By Delphine Schrank
REYNOSA, Mexico (Reuters) - Mexican authorities are investigating a battle between two suspected gangs that left 21 dead in a border town near where U.S. President Donald Trump visited on Thursday to win support for his plan to build a wall.
Tamaulipas state officials said that 21 bodies were found Wednesday in the city of Ciudad Miguel Aleman. Seventeen were burned, they said.
Trump was visiting McAllen, Texas on Thursday afternoon, about 90 kilometers (56 miles) from Ciudad Miguel Aleman, across the Rio Grande river, to drum up support for a border wall. He threatened to use emergency powers to bypass Congress and get billions of dollars to pay for the wall.
He has justified that demand by saying that undocumented migrants, criminals and illegal drugs have been pouring across the border. Statistics show illegal immigration has fallen to a 20-year low, while many drugs are believed to enter through legal ports of entry.
Photos shared with Reuters by a state official show charred bodies scattered along a dirt track in scrubland, alongside burned-out vehicles.
One body was wearing the remains of a baseball cap bearing the letters and logo of the local Gulf Cartel, while others wore the remains of bullet-proof vests with the same insignia.
Turf wars between the Gulf Cartel and its chief rival, the Zetas, have been a key source of bloodshed over recent years in Tamaulipas, one of the most violent states in Mexico.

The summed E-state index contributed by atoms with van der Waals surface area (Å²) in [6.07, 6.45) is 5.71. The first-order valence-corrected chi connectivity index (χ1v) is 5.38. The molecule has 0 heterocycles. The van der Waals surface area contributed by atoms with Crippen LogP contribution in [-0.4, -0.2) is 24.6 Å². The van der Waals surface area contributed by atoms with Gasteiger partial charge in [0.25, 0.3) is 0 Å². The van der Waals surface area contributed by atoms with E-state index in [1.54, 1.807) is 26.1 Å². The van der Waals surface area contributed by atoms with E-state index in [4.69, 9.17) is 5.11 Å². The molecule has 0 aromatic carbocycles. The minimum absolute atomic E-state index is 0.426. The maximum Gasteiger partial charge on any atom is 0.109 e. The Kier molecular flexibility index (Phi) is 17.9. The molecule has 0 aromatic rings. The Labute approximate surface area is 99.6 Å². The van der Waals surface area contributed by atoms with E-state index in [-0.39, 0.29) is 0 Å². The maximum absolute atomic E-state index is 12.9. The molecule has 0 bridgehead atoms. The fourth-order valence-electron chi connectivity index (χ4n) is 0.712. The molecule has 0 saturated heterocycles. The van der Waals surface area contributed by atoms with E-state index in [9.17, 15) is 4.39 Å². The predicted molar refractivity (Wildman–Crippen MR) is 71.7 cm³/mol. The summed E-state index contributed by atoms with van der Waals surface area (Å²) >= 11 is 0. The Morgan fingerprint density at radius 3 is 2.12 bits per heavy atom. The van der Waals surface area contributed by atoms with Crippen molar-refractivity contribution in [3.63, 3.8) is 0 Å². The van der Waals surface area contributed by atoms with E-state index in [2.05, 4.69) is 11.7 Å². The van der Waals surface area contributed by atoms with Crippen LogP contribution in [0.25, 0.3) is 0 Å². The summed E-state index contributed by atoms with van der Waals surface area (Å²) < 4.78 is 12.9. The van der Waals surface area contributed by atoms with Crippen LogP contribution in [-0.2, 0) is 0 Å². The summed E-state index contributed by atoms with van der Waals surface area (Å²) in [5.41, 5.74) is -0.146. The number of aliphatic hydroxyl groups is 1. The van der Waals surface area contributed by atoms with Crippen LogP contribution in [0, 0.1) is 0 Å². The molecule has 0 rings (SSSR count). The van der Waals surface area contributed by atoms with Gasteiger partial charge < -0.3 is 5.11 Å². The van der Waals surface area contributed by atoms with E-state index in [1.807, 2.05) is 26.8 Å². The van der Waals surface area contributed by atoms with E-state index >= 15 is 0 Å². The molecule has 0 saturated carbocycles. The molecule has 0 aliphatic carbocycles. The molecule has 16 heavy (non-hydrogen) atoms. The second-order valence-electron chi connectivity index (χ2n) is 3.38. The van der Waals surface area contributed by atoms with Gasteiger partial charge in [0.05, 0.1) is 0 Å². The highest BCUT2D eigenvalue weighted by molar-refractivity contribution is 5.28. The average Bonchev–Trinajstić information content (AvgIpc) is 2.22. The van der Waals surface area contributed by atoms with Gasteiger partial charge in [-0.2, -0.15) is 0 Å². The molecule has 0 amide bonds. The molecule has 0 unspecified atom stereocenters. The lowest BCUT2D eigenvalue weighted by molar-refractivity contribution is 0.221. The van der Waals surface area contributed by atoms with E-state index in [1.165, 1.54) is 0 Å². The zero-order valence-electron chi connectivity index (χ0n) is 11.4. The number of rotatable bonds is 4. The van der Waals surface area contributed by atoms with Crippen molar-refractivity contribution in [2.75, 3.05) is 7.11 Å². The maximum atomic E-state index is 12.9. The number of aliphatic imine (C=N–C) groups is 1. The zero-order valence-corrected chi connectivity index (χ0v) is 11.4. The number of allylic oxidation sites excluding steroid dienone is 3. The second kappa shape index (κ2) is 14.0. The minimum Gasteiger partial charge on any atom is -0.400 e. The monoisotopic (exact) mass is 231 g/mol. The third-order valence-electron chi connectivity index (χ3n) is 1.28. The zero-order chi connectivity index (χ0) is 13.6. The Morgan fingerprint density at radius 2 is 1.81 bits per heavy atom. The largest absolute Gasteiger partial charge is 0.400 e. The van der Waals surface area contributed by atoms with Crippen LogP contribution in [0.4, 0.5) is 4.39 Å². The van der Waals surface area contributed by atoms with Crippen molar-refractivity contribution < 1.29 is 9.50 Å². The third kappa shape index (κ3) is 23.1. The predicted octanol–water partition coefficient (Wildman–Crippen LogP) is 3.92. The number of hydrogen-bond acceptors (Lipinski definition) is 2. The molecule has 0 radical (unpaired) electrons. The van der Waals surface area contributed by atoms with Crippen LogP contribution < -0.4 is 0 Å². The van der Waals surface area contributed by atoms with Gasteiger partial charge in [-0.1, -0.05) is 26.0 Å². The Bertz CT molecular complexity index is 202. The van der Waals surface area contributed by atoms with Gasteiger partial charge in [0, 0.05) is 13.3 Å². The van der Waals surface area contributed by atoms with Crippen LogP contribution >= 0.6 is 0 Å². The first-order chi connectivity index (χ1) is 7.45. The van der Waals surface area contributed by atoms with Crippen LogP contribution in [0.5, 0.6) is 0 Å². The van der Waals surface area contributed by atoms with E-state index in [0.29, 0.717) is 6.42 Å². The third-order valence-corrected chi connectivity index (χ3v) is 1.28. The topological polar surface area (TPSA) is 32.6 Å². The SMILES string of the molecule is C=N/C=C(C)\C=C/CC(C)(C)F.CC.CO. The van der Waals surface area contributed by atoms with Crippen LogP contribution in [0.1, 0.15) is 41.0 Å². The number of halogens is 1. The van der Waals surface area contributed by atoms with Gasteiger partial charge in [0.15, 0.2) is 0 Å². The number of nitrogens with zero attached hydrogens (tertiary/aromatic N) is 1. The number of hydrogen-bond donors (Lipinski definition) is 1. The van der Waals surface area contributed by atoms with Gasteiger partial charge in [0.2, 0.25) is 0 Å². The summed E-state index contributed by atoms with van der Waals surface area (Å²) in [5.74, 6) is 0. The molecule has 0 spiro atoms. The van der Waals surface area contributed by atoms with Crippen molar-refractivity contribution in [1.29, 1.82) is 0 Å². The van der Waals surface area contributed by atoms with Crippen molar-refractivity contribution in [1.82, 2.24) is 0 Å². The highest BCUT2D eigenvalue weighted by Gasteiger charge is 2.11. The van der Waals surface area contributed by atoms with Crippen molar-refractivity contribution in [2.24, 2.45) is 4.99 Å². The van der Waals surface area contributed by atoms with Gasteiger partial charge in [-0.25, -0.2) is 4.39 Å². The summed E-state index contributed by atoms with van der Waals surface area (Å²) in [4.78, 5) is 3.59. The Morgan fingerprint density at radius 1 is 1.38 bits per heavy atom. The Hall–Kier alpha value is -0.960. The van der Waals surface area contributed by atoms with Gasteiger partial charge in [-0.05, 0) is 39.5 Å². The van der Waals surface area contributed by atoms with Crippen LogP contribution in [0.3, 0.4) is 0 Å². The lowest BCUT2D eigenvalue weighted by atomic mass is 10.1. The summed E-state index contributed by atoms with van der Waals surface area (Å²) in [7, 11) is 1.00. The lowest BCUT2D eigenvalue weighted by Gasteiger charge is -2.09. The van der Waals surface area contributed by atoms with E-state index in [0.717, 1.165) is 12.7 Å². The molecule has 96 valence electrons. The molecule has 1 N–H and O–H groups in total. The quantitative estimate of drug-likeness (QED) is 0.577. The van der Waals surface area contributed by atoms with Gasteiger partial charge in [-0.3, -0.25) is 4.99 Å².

Luis Rodriguez, a spokesman for state police, said in a statement that it appeared gunmen from the Gulf Cartel had fought with members of the Northeast Cartel, a group that split off from the Zetas.
Irving Barrios, the state's attorney general, said in a radio interview that authorities found semi-automatic weapons and bulletproof vehicles at the site.
The area is "greatly fought over" by traffickers of arms and drugs as well as those who help undocumented migrants to cross to the United States, he said.
Tens of thousands of people have been killed in Mexico during years of fighting between security forces and cartels warring over drug trafficking, extortion rackets and the exploitation of migrants.
(Reporting by Delphine Schrank in Reynosa, additional reporting by Lizbeth Diaz in Tijuana and Michael O'Boyle and Daina Beth Solomon in Mexico City; editing by Rosalba O'Brien)